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How to deal with flooding to your home

Published: 16/07/12

This guide has been prepared by Zurich, just one of the insurers that we use to provide home insurance to our clients. There are some useful tips for protecting yourself and your possessions as much as possible in the event of a flood.

Before a flood occurs, it’s a good idea to make a note of your home insurer’s telephone number and your policy number and keep it with you, maybe programmed into your mobile telephone. That way, should flooding affect your home, you can alert your insurer immediately and they can begin to offer you the kind of support you will need.

The Environment Agency flood telephone helpline should be the first port of call for the most up-to-date advice for your area. Their number is: 0845 988 1188.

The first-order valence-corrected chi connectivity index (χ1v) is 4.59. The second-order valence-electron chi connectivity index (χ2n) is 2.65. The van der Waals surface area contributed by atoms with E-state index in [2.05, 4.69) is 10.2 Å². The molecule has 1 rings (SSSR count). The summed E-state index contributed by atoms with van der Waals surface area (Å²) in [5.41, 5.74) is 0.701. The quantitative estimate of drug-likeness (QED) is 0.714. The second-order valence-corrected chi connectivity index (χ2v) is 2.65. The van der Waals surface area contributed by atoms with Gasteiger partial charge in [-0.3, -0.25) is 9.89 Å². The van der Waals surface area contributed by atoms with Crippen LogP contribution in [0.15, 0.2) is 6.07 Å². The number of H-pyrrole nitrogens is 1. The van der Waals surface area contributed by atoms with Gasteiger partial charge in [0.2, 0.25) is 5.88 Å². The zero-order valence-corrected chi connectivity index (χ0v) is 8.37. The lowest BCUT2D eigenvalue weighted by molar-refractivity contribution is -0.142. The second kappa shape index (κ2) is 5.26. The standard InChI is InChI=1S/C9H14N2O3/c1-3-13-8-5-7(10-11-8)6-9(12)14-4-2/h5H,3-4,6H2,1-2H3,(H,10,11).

If you are concerned about your home or business flooding

It is often the case that the authorities are able to give home and business owners a significant amount of notice — maybe a day or even more — of the serious threat of flood.  Even if you only have an hour or two, much can be done to minimise the damage flood water can do.

If you have time between the flood warning being announced and the water entering your home:

Indoors

  • Turn off electricity, gas and mains water supplies 
  • Move as many possessions as possible (especially expensive, electrical or sentimental items) upstairs or into the loft. Smaller, portable items, such as jewellery, should be removed from the property altogether and taken with you for safekeeping.
  • Empty cabinets and drawers that cannot easily be moved, and place contents out of harm's way  upstairs
  • If furniture cannot easily be moved, weigh it down or tie it together. This helps prevent things floating about and damaging other belongings
  • Disconnect appliances such as washing machines, gas cookers and dishwashers connected by rigid pipes to the mains supply, if you are comfortable with doing so as this prevents the pipes from snapping if appliances float off